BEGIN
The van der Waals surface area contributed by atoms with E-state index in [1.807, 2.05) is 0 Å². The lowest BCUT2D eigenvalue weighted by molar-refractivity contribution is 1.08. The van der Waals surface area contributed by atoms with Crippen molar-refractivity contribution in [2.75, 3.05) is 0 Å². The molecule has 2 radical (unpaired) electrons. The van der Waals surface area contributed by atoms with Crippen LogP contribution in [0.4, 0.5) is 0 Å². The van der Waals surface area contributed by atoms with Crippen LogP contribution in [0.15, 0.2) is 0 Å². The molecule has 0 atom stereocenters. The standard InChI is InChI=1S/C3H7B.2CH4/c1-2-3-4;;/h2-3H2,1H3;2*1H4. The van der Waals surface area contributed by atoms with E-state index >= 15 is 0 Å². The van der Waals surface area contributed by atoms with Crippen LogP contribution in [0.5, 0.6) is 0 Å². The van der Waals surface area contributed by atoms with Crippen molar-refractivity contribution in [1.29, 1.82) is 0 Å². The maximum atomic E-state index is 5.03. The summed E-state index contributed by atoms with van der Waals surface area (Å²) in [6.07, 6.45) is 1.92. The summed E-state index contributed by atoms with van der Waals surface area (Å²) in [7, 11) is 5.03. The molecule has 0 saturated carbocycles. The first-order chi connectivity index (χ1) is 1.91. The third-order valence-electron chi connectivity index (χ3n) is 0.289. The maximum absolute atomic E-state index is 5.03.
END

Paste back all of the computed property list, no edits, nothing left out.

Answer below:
The van der Waals surface area contributed by atoms with E-state index in [1.807, 2.05) is 0 Å². The lowest BCUT2D eigenvalue weighted by molar-refractivity contribution is 1.08. The van der Waals surface area contributed by atoms with Crippen molar-refractivity contribution in [2.75, 3.05) is 0 Å². The molecule has 2 radical (unpaired) electrons. The van der Waals surface area contributed by atoms with Crippen LogP contribution in [0.4, 0.5) is 0 Å². The van der Waals surface area contributed by atoms with Crippen LogP contribution in [0.15, 0.2) is 0 Å². The molecule has 0 atom stereocenters. The standard InChI is InChI=1S/C3H7B.2CH4/c1-2-3-4;;/h2-3H2,1H3;2*1H4. The van der Waals surface area contributed by atoms with E-state index >= 15 is 0 Å². The van der Waals surface area contributed by atoms with Crippen LogP contribution in [0.5, 0.6) is 0 Å². The van der Waals surface area contributed by atoms with Crippen molar-refractivity contribution in [1.29, 1.82) is 0 Å². The maximum atomic E-state index is 5.03. The summed E-state index contributed by atoms with van der Waals surface area (Å²) in [6.07, 6.45) is 1.92. The summed E-state index contributed by atoms with van der Waals surface area (Å²) in [7, 11) is 5.03. The molecule has 0 saturated carbocycles. The first-order chi connectivity index (χ1) is 1.91. The third-order valence-electron chi connectivity index (χ3n) is 0.289. The maximum absolute atomic E-state index is 5.03.